There have now been three in James McCreet’s masterly series set in the murky darkness of early Victorian London, the third of which – The Thieves’ Labyrinth – has recently been published by Macmillan in paperback at £14.99. This is good news for the many fans of its predecessors, The Incendiary’s Trail and The Vice Society, and the equally good news is that the fourth is on its way. The Thieves’ Labyrinth takes Inspector Newsome and his erstwhile subordinate George Williamson into the murky world of the Port of London.
On your website, you tell us that when you began your writing career you set out to create the kind of novel that you enjoy reading. You defined this as: ‘It would have an irresistible plot, interesting characters, great locations, engaging themes, memorable episodes and a style that openly luxuriated in the possibilities of language.’ Well, you’ve succeeded in all of these aspects in the three novels you’ve so far had published. Did you already have Victorian London’s darker side mapped out as an ideal way in which to fulfil these objectives?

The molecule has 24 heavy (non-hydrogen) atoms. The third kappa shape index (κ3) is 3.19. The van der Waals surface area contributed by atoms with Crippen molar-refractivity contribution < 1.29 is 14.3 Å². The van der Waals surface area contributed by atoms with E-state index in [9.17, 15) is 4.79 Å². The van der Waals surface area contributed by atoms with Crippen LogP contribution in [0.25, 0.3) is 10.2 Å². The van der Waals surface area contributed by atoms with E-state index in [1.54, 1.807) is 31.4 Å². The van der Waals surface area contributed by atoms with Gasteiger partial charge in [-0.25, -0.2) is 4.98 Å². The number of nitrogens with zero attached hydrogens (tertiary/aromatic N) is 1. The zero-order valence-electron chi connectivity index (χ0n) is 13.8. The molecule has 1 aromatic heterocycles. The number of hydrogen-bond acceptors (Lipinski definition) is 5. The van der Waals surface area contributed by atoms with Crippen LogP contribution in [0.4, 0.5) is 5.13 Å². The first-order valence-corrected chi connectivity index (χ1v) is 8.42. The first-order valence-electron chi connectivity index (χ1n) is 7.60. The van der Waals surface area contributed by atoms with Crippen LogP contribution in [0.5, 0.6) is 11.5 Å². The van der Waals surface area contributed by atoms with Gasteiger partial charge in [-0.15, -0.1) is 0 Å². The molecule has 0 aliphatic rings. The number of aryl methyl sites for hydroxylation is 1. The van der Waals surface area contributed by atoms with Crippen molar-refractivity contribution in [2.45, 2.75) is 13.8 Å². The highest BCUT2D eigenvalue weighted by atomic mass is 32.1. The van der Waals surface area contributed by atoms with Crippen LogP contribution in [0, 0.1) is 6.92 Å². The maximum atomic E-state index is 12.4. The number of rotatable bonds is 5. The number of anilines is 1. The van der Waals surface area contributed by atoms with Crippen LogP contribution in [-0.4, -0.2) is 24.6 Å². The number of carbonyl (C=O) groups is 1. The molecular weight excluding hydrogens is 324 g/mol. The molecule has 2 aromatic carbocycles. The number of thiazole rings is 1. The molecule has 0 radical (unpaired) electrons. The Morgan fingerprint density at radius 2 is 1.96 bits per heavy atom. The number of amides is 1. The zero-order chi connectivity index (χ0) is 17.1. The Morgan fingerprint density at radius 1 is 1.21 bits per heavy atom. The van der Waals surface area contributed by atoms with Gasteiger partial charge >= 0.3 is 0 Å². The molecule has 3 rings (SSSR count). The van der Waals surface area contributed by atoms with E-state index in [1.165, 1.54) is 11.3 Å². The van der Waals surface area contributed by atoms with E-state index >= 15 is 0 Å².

Actually, I came to Victorian London entirely accidentally. I’d never been particularly interested in the place or the era, but in 2007 I just happened to borrow a library book on the Victorian underworld and suddenly 1840s London seemed like a perfect location to realise the kind of story I wanted to write. It had that quasi-real atmosphere where almost anything might happen. I give Dickens all credit for his imagination, but the world he was writing about really did have its Fagins and its Artful Dodgers. It was – and is – a gift to any writer who loves the dark, the mysterious, the dangerous and the weird. The more research I did, the more the possibilities became apparent.